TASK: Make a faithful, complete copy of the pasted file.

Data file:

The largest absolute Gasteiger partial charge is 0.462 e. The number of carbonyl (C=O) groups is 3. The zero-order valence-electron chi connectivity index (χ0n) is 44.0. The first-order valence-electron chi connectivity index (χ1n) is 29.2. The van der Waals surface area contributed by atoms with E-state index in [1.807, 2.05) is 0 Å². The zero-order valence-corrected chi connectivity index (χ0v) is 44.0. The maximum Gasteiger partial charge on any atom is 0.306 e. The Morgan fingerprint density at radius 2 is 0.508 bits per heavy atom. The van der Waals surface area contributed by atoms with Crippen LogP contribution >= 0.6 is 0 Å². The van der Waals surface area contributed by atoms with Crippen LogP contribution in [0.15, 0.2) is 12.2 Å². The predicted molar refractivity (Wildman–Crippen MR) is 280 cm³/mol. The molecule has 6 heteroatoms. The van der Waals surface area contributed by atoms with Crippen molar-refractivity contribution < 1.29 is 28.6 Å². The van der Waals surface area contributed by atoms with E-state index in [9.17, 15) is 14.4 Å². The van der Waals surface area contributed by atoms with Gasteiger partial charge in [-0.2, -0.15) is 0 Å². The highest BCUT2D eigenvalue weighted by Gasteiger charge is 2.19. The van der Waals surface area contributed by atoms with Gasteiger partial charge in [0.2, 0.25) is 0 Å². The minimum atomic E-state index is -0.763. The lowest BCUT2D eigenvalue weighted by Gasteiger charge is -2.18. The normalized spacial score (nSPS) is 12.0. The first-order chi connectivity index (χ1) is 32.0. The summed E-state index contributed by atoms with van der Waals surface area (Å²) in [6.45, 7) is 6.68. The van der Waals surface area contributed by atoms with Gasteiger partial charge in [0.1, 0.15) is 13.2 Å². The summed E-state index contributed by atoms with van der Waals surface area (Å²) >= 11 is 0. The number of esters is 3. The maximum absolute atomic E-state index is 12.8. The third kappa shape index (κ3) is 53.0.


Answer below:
The largest absolute Gasteiger partial charge is 0.462 e. The number of carbonyl (C=O) groups is 3. The zero-order valence-electron chi connectivity index (χ0n) is 44.0. The first-order valence-electron chi connectivity index (χ1n) is 29.2. The van der Waals surface area contributed by atoms with E-state index in [1.807, 2.05) is 0 Å². The zero-order valence-corrected chi connectivity index (χ0v) is 44.0. The maximum Gasteiger partial charge on any atom is 0.306 e. The Morgan fingerprint density at radius 2 is 0.508 bits per heavy atom. The van der Waals surface area contributed by atoms with Crippen LogP contribution >= 0.6 is 0 Å². The van der Waals surface area contributed by atoms with Crippen LogP contribution in [0.15, 0.2) is 12.2 Å². The predicted molar refractivity (Wildman–Crippen MR) is 280 cm³/mol. The molecule has 6 heteroatoms. The van der Waals surface area contributed by atoms with Crippen molar-refractivity contribution < 1.29 is 28.6 Å². The van der Waals surface area contributed by atoms with E-state index in [9.17, 15) is 14.4 Å². The van der Waals surface area contributed by atoms with Gasteiger partial charge in [-0.2, -0.15) is 0 Å². The highest BCUT2D eigenvalue weighted by Gasteiger charge is 2.19. The van der Waals surface area contributed by atoms with Gasteiger partial charge in [0.2, 0.25) is 0 Å². The minimum atomic E-state index is -0.763. The lowest BCUT2D eigenvalue weighted by Gasteiger charge is -2.18. The normalized spacial score (nSPS) is 12.0. The first-order chi connectivity index (χ1) is 32.0. The summed E-state index contributed by atoms with van der Waals surface area (Å²) in [6.45, 7) is 6.68. The van der Waals surface area contributed by atoms with Gasteiger partial charge in [0.1, 0.15) is 13.2 Å². The summed E-state index contributed by atoms with van der Waals surface area (Å²) >= 11 is 0. The number of esters is 3. The maximum absolute atomic E-state index is 12.8. The third kappa shape index (κ3) is 53.0.